Friday, May 5, 2006
Page 2 Quickie: May 4, 2006
The Lead Item
Two Words For You:
With news that Raja Bell was suspended for tonight's Game 6 in L.A. after his takedown of Kobe on Tuesday night, you have to ask if the Suns are done.
Or is that "Donne"?
From "Meditation 17" in 1624:
"Any man's death diminishes me, because I am involved in mankind; and therefore never send to know for whom the bell tolls; it tolls for thee."
Who knew the famous 17th century poet John Donne was an NBA analyst?
(With that kind of schtick, all he needs is a bald head, chunky waistline and a $10 million gambling debt, and he could be on TV.)
What does the line mean? Basically, that any single death is a loss to all. Donne was a big "metaphor" guy, so he'd appreciate Bell's one-game ban as a loss to fans everywhere, in that we won't see Bell and Kobe locked up tonight on the court. Especially after their trash-talk rally yesterday:
Bell: "I have no respect for him. I think he's a pompous, arrogant individual."
Bryant: "Maybe he wasn't hugged enough as a kid. I look at him a little bit, he gets a little insecure or something. I don't know."
Bell: "I think a lot of people let him get away with things and he feels like he's supposed to get away with them and I don't agree with that."
Bryant: "There's no need to whine about it. Just go out there and play."
Without Bell to harass him (or perhaps simply to stick it to the Suns), Kobe might consider going off for the monster game everyone has been waiting for. Home game. Series clincher. It must be tempting.
That would be a trap. The Suns know how to stop the Lakers when Kobe is a gunner; they are down 3-2 because they haven't been able to stop him when he's a leader.
To that point, there's another famous John Donne quote from that famous "Bell Tolls" passage that Kobe should keep in mind tonight. If he does, the bell will be tolling for the Suns' playoff run:
"No man is an island, entire of itself; every man is a piece of the continent, a part of the main."
When I compared the duel between LeBron James and Gilbert Arenas to the one between Bird and 'Nique in the '88 NBA playoffs, I may have been understating.
After all, in '88, that was just a single epic 4th quarter (albeit of a Game 7). LeBron and Arenas are engaged in an entire series of "Can You Top This?"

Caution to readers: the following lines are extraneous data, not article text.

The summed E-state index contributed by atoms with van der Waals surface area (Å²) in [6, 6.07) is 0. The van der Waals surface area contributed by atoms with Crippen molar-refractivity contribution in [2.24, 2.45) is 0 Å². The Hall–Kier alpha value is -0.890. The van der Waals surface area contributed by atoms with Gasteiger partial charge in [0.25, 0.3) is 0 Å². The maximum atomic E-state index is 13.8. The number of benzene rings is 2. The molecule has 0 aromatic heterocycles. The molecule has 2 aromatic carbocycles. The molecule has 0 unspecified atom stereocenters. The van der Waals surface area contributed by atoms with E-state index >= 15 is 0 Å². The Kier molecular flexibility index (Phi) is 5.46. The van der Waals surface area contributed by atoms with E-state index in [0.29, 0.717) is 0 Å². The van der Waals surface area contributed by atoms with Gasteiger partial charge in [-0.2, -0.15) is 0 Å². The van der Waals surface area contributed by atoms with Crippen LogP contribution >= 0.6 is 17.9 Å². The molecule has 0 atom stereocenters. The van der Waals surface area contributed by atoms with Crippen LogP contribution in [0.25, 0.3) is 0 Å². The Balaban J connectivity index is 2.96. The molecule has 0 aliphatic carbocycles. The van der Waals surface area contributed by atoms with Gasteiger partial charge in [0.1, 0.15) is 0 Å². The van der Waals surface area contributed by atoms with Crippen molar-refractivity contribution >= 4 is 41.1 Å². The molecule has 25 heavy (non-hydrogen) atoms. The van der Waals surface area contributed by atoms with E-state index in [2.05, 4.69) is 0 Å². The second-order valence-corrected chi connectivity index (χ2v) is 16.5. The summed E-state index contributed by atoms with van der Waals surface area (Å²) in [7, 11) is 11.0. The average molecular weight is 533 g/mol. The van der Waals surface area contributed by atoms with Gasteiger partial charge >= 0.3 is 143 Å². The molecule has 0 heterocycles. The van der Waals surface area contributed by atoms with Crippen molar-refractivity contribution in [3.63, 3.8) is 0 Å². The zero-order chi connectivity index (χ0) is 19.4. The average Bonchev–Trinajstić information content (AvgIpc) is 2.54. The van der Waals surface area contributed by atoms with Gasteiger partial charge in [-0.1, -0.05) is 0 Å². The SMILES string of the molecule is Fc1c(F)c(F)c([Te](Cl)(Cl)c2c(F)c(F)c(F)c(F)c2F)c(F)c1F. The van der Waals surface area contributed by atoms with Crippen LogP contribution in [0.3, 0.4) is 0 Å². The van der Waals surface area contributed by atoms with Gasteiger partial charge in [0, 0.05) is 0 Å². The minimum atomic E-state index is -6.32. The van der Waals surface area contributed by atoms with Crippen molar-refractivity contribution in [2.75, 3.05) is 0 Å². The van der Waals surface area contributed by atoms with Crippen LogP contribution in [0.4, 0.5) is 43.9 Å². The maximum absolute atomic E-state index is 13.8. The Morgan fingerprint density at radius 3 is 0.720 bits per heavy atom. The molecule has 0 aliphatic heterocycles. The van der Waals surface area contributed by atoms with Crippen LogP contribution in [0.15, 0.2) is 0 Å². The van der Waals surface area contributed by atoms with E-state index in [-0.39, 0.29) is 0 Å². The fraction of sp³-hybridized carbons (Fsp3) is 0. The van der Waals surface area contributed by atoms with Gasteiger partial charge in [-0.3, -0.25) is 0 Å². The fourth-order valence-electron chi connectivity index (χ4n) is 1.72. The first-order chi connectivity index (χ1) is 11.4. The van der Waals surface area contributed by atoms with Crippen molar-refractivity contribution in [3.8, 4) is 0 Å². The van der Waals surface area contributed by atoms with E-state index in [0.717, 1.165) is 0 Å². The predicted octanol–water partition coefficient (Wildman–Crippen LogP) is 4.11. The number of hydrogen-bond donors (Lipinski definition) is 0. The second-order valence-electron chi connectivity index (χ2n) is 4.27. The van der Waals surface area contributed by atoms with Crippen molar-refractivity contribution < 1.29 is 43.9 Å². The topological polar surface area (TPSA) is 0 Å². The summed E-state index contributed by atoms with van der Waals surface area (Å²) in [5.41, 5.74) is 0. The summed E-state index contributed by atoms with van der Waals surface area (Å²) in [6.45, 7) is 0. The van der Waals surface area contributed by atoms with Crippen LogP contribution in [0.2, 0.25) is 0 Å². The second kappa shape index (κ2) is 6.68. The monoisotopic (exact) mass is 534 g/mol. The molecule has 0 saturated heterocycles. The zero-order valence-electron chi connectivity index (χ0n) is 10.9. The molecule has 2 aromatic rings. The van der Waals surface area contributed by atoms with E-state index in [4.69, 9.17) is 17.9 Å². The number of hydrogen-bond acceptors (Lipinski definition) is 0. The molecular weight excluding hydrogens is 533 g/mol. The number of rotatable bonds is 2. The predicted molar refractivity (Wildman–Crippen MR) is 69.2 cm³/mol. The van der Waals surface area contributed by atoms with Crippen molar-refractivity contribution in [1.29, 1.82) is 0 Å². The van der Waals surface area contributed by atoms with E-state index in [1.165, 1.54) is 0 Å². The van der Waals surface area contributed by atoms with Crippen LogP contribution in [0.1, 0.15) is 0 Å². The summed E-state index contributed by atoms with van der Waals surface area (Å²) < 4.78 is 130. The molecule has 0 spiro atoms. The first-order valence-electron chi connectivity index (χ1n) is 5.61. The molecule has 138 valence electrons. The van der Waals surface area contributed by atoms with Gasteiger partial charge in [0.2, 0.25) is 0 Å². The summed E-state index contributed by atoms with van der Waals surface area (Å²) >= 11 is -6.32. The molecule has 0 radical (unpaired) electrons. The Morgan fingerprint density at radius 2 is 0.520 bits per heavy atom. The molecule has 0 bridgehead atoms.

Yesterday, I pegged an over/under on their combined point total for last night at 75. I was only off by, oh, 14 points.
An already amazing series was taken to another level Wednesday night. Neither LeBron (45 points) nor Arenas (44) can be stopped.
Who has the ball last? That has become the standard. Arenas puts the Wiz ahead with fearless free throws with seconds to play?
LeBron comes back down with a drive to win. (So much for the Wizards' "LeBron Rules." The Wiz picked the worst time to turn into matadors.)
This is one of those series in which two stars are playing at such a high level that you don't want to see it end.
Fortunately, there's another game in D.C. for the Wiz to tie it up and send it to a we-must-have-it Game 7.
(Anyone willing to bid for a LeBron-Arenas scoring over/under at 90?)
Wade Will Play
Dwyane Wade has made his rep on being the player who gets up off the floor, no matter what. (And if you admire that, he's got a sneaker to sell you.)
So it's no wonder that he indicated he'll play in tonight's Game 6 in Chicago, where the Heat will have the chance to win their first road game of the series and advance to the next round.
Flash back to last year's East Finals: Wade sat Game 6 (with Miami basically conceding the game) to rest for Game 7. The Heat lost all their mojo in a blowout loss -- and lost Game 7 at home, even with Wade back in the lineup.
Maybe that's in the back of Wade's mind (and Pat Riley's, too): Even if the Heat lose, they can stay sharp enough to win the series back in Miami on Saturday. (Just hope Wade doesn't exacerbate his hip problem.)
Here's what to watch for: How many minutes does Wade play if the Heat fall too far behind? At what point will the Heat concede the Game 6 result to save Wade for Game 7?